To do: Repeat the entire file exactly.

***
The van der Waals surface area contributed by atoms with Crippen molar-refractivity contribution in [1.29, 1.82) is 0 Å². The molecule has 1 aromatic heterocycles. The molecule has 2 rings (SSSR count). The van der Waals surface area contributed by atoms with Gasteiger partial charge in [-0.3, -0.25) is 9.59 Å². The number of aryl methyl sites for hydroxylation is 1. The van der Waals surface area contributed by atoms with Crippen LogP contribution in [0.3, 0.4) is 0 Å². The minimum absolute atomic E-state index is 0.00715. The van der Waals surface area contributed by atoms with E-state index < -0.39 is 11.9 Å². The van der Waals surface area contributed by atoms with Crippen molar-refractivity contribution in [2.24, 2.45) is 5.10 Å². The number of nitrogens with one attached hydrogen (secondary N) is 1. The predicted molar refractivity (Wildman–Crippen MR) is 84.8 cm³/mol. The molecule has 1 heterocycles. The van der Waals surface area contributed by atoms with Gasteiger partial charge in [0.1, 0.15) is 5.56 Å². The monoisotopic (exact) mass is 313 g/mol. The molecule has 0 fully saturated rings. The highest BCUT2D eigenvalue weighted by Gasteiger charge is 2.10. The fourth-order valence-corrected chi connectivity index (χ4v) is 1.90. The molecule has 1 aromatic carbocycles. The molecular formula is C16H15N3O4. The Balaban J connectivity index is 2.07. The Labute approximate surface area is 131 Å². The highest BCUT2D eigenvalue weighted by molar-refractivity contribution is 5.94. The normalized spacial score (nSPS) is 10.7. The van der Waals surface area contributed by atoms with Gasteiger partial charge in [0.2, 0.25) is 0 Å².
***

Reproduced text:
The van der Waals surface area contributed by atoms with Crippen molar-refractivity contribution in [1.29, 1.82) is 0 Å². The molecule has 1 aromatic heterocycles. The molecule has 2 rings (SSSR count). The van der Waals surface area contributed by atoms with Gasteiger partial charge in [-0.3, -0.25) is 9.59 Å². The number of aryl methyl sites for hydroxylation is 1. The van der Waals surface area contributed by atoms with Crippen LogP contribution in [0.3, 0.4) is 0 Å². The minimum absolute atomic E-state index is 0.00715. The van der Waals surface area contributed by atoms with E-state index < -0.39 is 11.9 Å². The van der Waals surface area contributed by atoms with Crippen molar-refractivity contribution in [2.24, 2.45) is 5.10 Å². The number of nitrogens with one attached hydrogen (secondary N) is 1. The predicted molar refractivity (Wildman–Crippen MR) is 84.8 cm³/mol. The molecule has 1 heterocycles. The van der Waals surface area contributed by atoms with Gasteiger partial charge in [0.1, 0.15) is 5.56 Å². The monoisotopic (exact) mass is 313 g/mol. The molecule has 0 fully saturated rings. The highest BCUT2D eigenvalue weighted by Gasteiger charge is 2.10. The fourth-order valence-corrected chi connectivity index (χ4v) is 1.90. The molecule has 1 aromatic carbocycles. The molecular formula is C16H15N3O4. The Balaban J connectivity index is 2.07. The Labute approximate surface area is 131 Å². The highest BCUT2D eigenvalue weighted by molar-refractivity contribution is 5.94. The normalized spacial score (nSPS) is 10.7. The van der Waals surface area contributed by atoms with Gasteiger partial charge in [0.2, 0.25) is 0 Å².